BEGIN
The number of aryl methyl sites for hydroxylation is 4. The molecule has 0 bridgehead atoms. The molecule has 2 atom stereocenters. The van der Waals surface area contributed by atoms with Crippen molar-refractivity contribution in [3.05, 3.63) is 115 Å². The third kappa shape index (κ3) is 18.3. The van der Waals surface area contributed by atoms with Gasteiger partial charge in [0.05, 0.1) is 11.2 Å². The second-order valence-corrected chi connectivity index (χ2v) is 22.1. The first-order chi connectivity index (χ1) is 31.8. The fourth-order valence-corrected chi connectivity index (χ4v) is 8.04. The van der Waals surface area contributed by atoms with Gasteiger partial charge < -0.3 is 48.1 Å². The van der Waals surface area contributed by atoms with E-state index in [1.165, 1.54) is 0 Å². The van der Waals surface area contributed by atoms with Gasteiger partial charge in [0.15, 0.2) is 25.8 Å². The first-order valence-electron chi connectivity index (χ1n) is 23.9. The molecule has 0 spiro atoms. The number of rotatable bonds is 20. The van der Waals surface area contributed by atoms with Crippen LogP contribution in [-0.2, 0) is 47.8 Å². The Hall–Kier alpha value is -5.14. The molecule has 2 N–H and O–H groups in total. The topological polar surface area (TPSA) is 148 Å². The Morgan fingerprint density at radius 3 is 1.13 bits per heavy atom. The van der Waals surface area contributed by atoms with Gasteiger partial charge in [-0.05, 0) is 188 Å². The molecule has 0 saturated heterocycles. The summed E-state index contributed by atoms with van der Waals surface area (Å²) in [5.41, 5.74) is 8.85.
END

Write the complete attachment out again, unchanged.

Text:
The number of aryl methyl sites for hydroxylation is 4. The molecule has 0 bridgehead atoms. The molecule has 2 atom stereocenters. The van der Waals surface area contributed by atoms with Crippen molar-refractivity contribution in [3.05, 3.63) is 115 Å². The third kappa shape index (κ3) is 18.3. The van der Waals surface area contributed by atoms with Gasteiger partial charge in [0.05, 0.1) is 11.2 Å². The second-order valence-corrected chi connectivity index (χ2v) is 22.1. The first-order chi connectivity index (χ1) is 31.8. The fourth-order valence-corrected chi connectivity index (χ4v) is 8.04. The van der Waals surface area contributed by atoms with Gasteiger partial charge < -0.3 is 48.1 Å². The van der Waals surface area contributed by atoms with E-state index in [1.165, 1.54) is 0 Å². The van der Waals surface area contributed by atoms with Gasteiger partial charge in [0.15, 0.2) is 25.8 Å². The first-order valence-electron chi connectivity index (χ1n) is 23.9. The molecule has 0 spiro atoms. The number of rotatable bonds is 20. The van der Waals surface area contributed by atoms with Crippen LogP contribution in [-0.2, 0) is 47.8 Å². The Hall–Kier alpha value is -5.14. The molecule has 2 N–H and O–H groups in total. The topological polar surface area (TPSA) is 148 Å². The Morgan fingerprint density at radius 3 is 1.13 bits per heavy atom. The van der Waals surface area contributed by atoms with Gasteiger partial charge in [-0.05, 0) is 188 Å². The molecule has 0 saturated heterocycles. The summed E-state index contributed by atoms with van der Waals surface area (Å²) in [5.41, 5.74) is 8.85.